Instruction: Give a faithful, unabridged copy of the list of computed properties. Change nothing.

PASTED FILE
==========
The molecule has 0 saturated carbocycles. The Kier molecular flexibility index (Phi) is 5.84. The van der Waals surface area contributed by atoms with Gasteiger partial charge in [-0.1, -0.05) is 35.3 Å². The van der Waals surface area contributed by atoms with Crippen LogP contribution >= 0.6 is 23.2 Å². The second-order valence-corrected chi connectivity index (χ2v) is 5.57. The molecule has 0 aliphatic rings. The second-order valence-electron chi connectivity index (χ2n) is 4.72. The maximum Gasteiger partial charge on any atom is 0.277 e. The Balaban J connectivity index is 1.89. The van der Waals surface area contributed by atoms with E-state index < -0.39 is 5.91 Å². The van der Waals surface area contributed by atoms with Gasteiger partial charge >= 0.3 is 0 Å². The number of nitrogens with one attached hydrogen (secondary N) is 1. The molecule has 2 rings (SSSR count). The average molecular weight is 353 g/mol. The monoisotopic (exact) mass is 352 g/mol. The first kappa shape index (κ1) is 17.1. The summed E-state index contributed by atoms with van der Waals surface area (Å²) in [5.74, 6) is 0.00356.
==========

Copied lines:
The molecule has 0 saturated carbocycles. The Kier molecular flexibility index (Phi) is 5.84. The van der Waals surface area contributed by atoms with Gasteiger partial charge in [-0.1, -0.05) is 35.3 Å². The van der Waals surface area contributed by atoms with Crippen LogP contribution >= 0.6 is 23.2 Å². The second-order valence-corrected chi connectivity index (χ2v) is 5.57. The molecule has 0 aliphatic rings. The second-order valence-electron chi connectivity index (χ2n) is 4.72. The maximum Gasteiger partial charge on any atom is 0.277 e. The Balaban J connectivity index is 1.89. The van der Waals surface area contributed by atoms with E-state index < -0.39 is 5.91 Å². The van der Waals surface area contributed by atoms with Gasteiger partial charge >= 0.3 is 0 Å². The number of nitrogens with one attached hydrogen (secondary N) is 1. The molecule has 2 rings (SSSR count). The average molecular weight is 353 g/mol. The monoisotopic (exact) mass is 352 g/mol. The first kappa shape index (κ1) is 17.1. The summed E-state index contributed by atoms with van der Waals surface area (Å²) in [5.74, 6) is 0.00356.